InsightsInsight - Property and Conveyancing - POSTED: July 3 2018
Government consultation on a compulsory 3 year Assured Shorthold Tenancy
At the beginning of July 2018, the Government issued a consultation document which seeks a view on a proposal that new residential tenancies in England should be for a minimum of three years. Sarah Webster explores…
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The current law is that assured shorthold tenancies (ASTs) grant tenants a minimum of six months security of tenure. Most tenancies are granted for either six months or a year but can also be agreed for a longer period of time. Once the contractual tenancy comes to an end, the tenancy continues from month to month or week to week, depending on when rent is paid. A landlord can bring the tenancy to an end by serving a section 21 notice with as little as two months’ notice and the landlord does not need to show any fault on part of the tenant to bring the contract to an end.
The Government is reviewing the length of ASTs because they believe that longer tenancies would be more beneficial for both tenants and landlords.
Is the change supported?
Many letting industry professionals suggest that moving to a three year fixed term contracts with a break clauses at six months will make it harder for landlord’s to evict problem tenants, for example those who do not pay rent or damage property, making some investors reconsider whether it is viable to continue to let our their property.
There have also been objections from the National Landlords Association (NLA), which represents over 40,000 landlords in the UK. NLA carried out research with tenants and found that more than 50% consistently say that they are happy with the current ASTs tenancy length and 20% said that if they asked for a longer period then they got it.
In addition, there is a question over mortgage lenders rules which usually specify short-term tenancies of six or twelve months. This would mean that lenders would need to change their rules.
What are the benefits of the change?
Short term contracts mean that tenants face instability, a lack of power and the potential cost of unplanned and unwanted moves. On the other hand, long term tenancies would save time and money spent on unnecessary renewals and provide greater security and assurance that they will be able to remain in their home for longer. In addition, landlords will be reassured that there will be a continued income stream from tenants.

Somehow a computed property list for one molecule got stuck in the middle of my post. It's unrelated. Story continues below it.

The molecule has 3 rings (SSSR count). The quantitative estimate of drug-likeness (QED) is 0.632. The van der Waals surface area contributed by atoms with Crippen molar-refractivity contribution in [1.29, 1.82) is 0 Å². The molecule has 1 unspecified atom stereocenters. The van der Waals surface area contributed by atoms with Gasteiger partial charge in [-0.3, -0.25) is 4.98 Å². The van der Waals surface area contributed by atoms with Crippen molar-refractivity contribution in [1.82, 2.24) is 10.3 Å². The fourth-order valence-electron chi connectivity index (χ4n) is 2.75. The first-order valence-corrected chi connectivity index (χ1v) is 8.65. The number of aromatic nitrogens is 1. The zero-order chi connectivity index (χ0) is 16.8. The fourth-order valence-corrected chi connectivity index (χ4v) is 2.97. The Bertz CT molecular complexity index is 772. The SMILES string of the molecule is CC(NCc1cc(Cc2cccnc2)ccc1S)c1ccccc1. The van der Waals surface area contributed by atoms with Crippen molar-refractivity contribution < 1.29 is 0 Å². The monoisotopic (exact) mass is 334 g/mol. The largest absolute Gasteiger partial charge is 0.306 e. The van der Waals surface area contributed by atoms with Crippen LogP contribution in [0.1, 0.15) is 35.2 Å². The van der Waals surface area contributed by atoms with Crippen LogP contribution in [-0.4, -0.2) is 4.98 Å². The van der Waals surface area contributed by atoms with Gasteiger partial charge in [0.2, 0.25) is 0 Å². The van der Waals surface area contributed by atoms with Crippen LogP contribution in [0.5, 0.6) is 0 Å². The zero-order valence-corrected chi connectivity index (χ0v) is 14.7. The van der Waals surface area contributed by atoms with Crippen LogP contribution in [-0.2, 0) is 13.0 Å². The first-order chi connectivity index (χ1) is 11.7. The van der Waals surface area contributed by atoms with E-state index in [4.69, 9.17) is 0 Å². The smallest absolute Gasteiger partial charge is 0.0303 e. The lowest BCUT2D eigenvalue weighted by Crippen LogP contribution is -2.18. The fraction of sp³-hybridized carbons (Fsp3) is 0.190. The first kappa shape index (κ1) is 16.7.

As a result, the Government is consulting on its proposed model for a minimum three-year residential tenancy with a six-month break clause, and the options for implementing this.
- A three-year term with an opportunity for either landlord or tenant to leave the agreement after the initial six months.
- Following the six-month break clause, the tenant would be able to end the tenancy by providing a minimum of two months’ notice in writing.
- Landlords would be able to recover their property during the fixed term if they had reasonable grounds.
- The tenancy would allow a rent review no more than once a year.
- There would be some exemptions for shorter lets, such as student accommodation, holiday lets, tenancies granted to people with a limited right to remain in the UK and possibly other circumstances.
The consultation continues for eight weeks which runs until 26 August 2018.
This content is correct at time of publication
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